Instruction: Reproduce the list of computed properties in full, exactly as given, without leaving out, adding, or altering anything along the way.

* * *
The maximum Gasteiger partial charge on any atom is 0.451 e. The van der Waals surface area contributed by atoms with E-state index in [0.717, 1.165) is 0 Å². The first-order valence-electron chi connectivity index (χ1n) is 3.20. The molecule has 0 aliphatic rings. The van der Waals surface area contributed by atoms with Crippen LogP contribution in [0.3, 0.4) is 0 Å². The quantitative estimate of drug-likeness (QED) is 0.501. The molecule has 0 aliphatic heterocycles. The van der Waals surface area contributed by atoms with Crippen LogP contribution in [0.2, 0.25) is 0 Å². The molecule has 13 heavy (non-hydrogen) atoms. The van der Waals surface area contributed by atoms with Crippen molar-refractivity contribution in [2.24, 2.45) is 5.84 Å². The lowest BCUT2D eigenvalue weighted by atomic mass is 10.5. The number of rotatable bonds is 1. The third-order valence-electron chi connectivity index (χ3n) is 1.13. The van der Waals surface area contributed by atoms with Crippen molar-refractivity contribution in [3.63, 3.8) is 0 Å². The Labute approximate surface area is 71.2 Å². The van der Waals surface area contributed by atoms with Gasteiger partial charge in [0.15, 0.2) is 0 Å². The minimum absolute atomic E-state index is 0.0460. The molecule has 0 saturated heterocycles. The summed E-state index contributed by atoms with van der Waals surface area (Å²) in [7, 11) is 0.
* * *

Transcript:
The maximum Gasteiger partial charge on any atom is 0.451 e. The van der Waals surface area contributed by atoms with E-state index in [0.717, 1.165) is 0 Å². The first-order valence-electron chi connectivity index (χ1n) is 3.20. The molecule has 0 aliphatic rings. The van der Waals surface area contributed by atoms with Crippen LogP contribution in [0.3, 0.4) is 0 Å². The quantitative estimate of drug-likeness (QED) is 0.501. The molecule has 0 aliphatic heterocycles. The van der Waals surface area contributed by atoms with Crippen LogP contribution in [0.2, 0.25) is 0 Å². The molecule has 13 heavy (non-hydrogen) atoms. The van der Waals surface area contributed by atoms with Crippen molar-refractivity contribution in [2.24, 2.45) is 5.84 Å². The lowest BCUT2D eigenvalue weighted by atomic mass is 10.5. The number of rotatable bonds is 1. The third-order valence-electron chi connectivity index (χ3n) is 1.13. The van der Waals surface area contributed by atoms with Crippen molar-refractivity contribution in [3.63, 3.8) is 0 Å². The Labute approximate surface area is 71.2 Å². The van der Waals surface area contributed by atoms with Gasteiger partial charge in [0.15, 0.2) is 0 Å². The minimum absolute atomic E-state index is 0.0460. The molecule has 0 saturated heterocycles. The summed E-state index contributed by atoms with van der Waals surface area (Å²) in [7, 11) is 0.